Specialist alcohol and other drug treatment services vary between states.
Publicly funded services are run by government and non-government organisations. These services are generally free or low cost to the consumer. They offer a range of options including outpatient counselling, group programs, rehabilitation day programs (typically six to 12 weeks), inpatient rehabilitation programs of typically between two and 12 months, and inpatient and outpatient detoxification.
The different treatment options show similar outcomes.
Although self-help groups are considered peer support rather than treatment services per se, programs such as SMART Recovery and a range of 12-Step programs are widely available. These are usually run by consumers and peers at low or no cost.
Private services are also available in all states, both through hospitals – usually offering inpatient detoxification, inpatient stays of typically up to three months that include individual and group attendance – and private individuals, such as psychologists, psychiatrists and addiction medicine specialists. These services vary in cost, some of which may be claimable through Medicare and/or private insurance.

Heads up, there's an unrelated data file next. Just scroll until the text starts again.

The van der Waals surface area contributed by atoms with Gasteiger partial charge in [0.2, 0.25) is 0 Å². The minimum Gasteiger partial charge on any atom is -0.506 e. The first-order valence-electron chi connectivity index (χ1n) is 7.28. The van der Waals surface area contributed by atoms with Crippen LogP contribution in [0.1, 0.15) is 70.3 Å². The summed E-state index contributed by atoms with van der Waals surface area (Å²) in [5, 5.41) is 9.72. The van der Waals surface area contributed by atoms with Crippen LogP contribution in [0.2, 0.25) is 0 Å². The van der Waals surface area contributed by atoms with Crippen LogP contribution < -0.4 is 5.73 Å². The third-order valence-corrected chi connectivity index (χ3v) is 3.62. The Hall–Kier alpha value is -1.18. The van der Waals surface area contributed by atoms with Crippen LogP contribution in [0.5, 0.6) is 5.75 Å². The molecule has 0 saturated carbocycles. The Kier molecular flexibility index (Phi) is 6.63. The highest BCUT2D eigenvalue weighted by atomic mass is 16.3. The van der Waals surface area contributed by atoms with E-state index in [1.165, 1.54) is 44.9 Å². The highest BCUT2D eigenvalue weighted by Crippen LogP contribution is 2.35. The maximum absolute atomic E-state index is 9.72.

In Australia, government-funded services are expected to meet minimum standards of accreditation for health providers, and some states require minimum qualifications for practitioners. Private providers, such as hospitals, psychologists, nurses and medical professionals, may be required to meet certain professional standards for registration and accreditation.
However, many providers that offer drug and alcohol treatment, such as “counsellors” and “psychotherapists”, are unregulated. There are also no specific minimum requirements for establishing a private drug rehabilitation program.
Some use frameworks that are not consistent with the evidence. Very few have been independently evaluated. If considering treatment, it is important to check into any potential program to ensure it meets best practice standards.
Evidence-based treatments for drug use problems are available in Australia at low or no cost to consumers, but waiting lists can be long. Public investment in these treatment options for drug users is essential if we’re serious about improving access to and outcomes of treatment.
Innovation is important, but new and untested treatment programs should be subjected to well-conducted evaluation of outcomes to ensure they’re not only doing good but are also doing no harm.